How 'bout them apples?

APPLE SALES rise by some 25% in the week leading up to Rosh Hashana as Israelis eat more of the fruit with hopes it will bring them a sweet year.

By MATTHEW KRIEGER
September 11, 2007 20:56
2 minute read.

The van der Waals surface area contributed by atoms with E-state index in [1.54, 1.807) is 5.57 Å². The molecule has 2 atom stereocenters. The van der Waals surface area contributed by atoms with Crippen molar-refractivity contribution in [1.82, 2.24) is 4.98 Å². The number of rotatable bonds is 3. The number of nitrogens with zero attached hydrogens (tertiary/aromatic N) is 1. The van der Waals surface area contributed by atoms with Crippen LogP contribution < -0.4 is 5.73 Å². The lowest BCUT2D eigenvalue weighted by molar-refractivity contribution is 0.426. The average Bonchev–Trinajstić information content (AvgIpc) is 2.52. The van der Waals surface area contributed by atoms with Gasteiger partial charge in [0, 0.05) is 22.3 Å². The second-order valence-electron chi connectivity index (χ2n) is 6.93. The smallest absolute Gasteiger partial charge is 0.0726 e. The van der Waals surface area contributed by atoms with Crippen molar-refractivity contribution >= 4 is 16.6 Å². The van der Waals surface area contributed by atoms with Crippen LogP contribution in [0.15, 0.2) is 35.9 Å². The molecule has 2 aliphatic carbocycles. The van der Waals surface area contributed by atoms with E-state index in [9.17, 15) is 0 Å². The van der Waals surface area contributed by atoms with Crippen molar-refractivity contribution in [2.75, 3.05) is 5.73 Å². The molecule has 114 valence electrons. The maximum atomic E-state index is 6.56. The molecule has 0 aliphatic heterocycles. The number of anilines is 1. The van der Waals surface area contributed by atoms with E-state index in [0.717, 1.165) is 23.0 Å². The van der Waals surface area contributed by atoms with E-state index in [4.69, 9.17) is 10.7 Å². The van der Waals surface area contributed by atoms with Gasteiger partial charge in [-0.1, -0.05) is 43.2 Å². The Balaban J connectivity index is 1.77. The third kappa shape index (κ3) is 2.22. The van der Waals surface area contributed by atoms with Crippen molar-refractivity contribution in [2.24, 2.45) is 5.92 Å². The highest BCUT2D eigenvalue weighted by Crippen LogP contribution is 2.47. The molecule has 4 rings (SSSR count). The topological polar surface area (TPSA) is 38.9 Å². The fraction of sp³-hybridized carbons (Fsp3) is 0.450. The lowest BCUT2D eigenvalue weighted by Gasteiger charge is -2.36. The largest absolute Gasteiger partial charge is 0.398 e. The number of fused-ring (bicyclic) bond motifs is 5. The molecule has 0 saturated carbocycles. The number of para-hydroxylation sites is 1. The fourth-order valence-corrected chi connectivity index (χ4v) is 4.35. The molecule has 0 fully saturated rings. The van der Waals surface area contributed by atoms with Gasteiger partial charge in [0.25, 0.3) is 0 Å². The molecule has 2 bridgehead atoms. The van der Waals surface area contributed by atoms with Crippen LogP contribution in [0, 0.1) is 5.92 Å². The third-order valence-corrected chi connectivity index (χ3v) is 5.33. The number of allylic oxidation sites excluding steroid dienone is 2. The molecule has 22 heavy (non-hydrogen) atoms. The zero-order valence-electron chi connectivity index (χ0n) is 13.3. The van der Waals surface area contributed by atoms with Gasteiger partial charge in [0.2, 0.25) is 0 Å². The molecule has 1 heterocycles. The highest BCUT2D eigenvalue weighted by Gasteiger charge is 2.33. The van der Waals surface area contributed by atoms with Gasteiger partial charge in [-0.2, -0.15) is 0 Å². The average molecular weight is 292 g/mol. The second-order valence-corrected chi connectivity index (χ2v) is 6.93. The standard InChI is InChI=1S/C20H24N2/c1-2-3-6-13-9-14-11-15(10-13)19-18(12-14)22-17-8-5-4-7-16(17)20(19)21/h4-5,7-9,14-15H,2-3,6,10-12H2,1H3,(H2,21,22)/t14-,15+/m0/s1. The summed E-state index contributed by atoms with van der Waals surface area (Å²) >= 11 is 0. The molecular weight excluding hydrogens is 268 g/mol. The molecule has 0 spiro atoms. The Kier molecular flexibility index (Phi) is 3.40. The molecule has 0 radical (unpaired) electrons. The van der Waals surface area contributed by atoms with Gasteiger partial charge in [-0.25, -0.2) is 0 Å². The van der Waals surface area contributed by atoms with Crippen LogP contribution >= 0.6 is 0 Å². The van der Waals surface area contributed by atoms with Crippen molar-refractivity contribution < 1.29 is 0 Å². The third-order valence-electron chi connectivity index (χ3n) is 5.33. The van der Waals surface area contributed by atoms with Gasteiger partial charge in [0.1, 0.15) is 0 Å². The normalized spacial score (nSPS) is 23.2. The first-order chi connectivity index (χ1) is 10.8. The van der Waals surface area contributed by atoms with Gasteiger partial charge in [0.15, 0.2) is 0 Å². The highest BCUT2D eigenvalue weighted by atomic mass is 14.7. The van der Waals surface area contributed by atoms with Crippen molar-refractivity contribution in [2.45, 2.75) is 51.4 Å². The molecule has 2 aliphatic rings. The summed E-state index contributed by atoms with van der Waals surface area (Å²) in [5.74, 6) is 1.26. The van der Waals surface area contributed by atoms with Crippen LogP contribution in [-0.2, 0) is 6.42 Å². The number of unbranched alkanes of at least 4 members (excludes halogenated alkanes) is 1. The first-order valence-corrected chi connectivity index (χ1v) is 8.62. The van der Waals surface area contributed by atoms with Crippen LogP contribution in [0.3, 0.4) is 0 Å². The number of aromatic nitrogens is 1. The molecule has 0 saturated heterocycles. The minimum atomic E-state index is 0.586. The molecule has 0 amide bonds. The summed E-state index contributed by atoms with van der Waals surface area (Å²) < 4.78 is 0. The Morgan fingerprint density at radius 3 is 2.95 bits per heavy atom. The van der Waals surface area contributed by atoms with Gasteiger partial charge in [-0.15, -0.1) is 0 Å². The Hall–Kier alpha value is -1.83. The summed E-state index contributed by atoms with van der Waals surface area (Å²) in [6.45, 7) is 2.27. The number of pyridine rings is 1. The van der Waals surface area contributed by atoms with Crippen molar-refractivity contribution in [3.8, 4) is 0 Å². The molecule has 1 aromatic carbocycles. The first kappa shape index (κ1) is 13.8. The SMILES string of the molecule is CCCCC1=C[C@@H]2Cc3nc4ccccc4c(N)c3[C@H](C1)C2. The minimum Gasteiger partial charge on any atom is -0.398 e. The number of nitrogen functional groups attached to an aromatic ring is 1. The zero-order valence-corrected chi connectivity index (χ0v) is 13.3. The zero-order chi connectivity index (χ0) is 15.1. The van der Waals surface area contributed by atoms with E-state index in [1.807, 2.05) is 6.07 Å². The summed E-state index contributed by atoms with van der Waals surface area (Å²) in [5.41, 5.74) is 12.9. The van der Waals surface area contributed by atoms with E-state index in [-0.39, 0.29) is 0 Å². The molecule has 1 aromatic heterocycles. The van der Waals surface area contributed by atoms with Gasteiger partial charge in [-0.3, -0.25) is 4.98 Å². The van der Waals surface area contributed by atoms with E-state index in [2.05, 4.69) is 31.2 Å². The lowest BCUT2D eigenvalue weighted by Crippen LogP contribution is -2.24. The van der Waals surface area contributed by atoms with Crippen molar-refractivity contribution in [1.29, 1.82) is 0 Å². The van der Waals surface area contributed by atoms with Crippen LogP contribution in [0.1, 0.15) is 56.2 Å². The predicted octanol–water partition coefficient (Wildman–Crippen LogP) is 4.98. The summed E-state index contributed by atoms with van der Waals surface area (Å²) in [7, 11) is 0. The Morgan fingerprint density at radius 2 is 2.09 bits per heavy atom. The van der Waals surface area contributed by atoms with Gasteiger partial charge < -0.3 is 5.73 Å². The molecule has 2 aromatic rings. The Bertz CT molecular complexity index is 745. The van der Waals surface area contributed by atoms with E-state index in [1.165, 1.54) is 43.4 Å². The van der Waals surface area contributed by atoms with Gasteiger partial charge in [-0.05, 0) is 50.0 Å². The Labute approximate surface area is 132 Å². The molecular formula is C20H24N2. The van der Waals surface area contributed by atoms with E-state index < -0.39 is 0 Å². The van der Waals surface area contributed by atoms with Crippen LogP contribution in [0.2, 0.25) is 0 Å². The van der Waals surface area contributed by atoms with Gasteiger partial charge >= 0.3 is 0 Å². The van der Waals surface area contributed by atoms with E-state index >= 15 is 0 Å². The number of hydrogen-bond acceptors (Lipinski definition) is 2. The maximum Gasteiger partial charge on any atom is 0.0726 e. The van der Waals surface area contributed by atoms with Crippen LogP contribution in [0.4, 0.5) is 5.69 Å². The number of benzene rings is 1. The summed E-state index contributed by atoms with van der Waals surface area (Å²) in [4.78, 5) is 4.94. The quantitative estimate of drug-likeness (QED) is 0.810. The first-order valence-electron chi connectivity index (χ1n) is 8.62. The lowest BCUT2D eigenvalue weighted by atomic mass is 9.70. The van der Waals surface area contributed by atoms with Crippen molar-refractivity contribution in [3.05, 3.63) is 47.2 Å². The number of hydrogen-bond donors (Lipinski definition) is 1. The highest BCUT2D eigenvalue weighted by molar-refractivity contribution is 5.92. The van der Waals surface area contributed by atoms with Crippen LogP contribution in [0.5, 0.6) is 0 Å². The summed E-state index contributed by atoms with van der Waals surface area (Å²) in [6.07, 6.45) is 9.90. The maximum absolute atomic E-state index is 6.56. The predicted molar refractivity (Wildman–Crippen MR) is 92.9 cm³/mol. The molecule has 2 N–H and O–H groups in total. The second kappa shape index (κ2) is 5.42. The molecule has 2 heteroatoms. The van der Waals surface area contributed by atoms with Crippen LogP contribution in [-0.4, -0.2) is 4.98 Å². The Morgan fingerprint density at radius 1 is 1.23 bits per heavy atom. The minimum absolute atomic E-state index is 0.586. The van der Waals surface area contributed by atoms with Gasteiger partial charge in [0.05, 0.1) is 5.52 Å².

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Israelis love their apples, especially on Rosh Hashana, with an estimated 20 million, or 3,000 tons, of the traditional holiday fruit expected to be sold in the days leading up to the start of the new year, "This year, we are seeing different varieties of apples and also apples that are of a higher quality," said Amos Levine, director general of the refrigeration division in the Galilee Development Company (GDC) and chairman of the apple division in the Plant Growers Association. "We have also improved our refrigeration technology, a move that will allow consumers to enjoy apples that were picked months earlier and then stored in chilled warehouses." According to the GDC, in the week leading up to Rosh Hashana, apple sales will increase 25 percent above sales levels from the rest of the year, with consumers choosing from varieties of the fruit including the classics "Gala" and "Pink Lady." Galil apple-growers, which are responsible for approximately 95% of the apples grown in the country, have also worked hard this year to produce lesser known species such as "Braeburn," which is a crisp and moderately tart apple good for use in pies and sauces, and "Fuji," a juicy and tasty offering that is best eaten in its natural state. "The research and development that our growers conduct - experimenting with different soils and amounts of water and light - allows us to produce fruit that keeps on getting better each year," said Levine. Over the past year, said the GDC, some 110 tons of apples have been picked, similar to numbers from 2006, with the majority being sold to Israeli markets and some 5,000 tons shipped to countries in the Mediterranean region, including Syria and the Gaza Strip. While Israelis are apple lovers year-round with the average citizen consuming approximately 20 kilograms of apples annually, part of the reason sales spike ahead of Rosh Hashana is that Jews take very seriously the tradition of starting the new year off in a "sweet" fashion, by dipping apples into honey. As to be expected, honey sales have also swelled leading up to the holiday, with the Israel Export Institute reporting that exports of honey have climbed 10% this season, with 320,000 jars of the sweet stuff being shipped to countries around the world, including the US, Canada, the UK, Belgium, Germany and France. Honey exporters are expecting yields of $270,000 from the holiday period, the Export Institute said.

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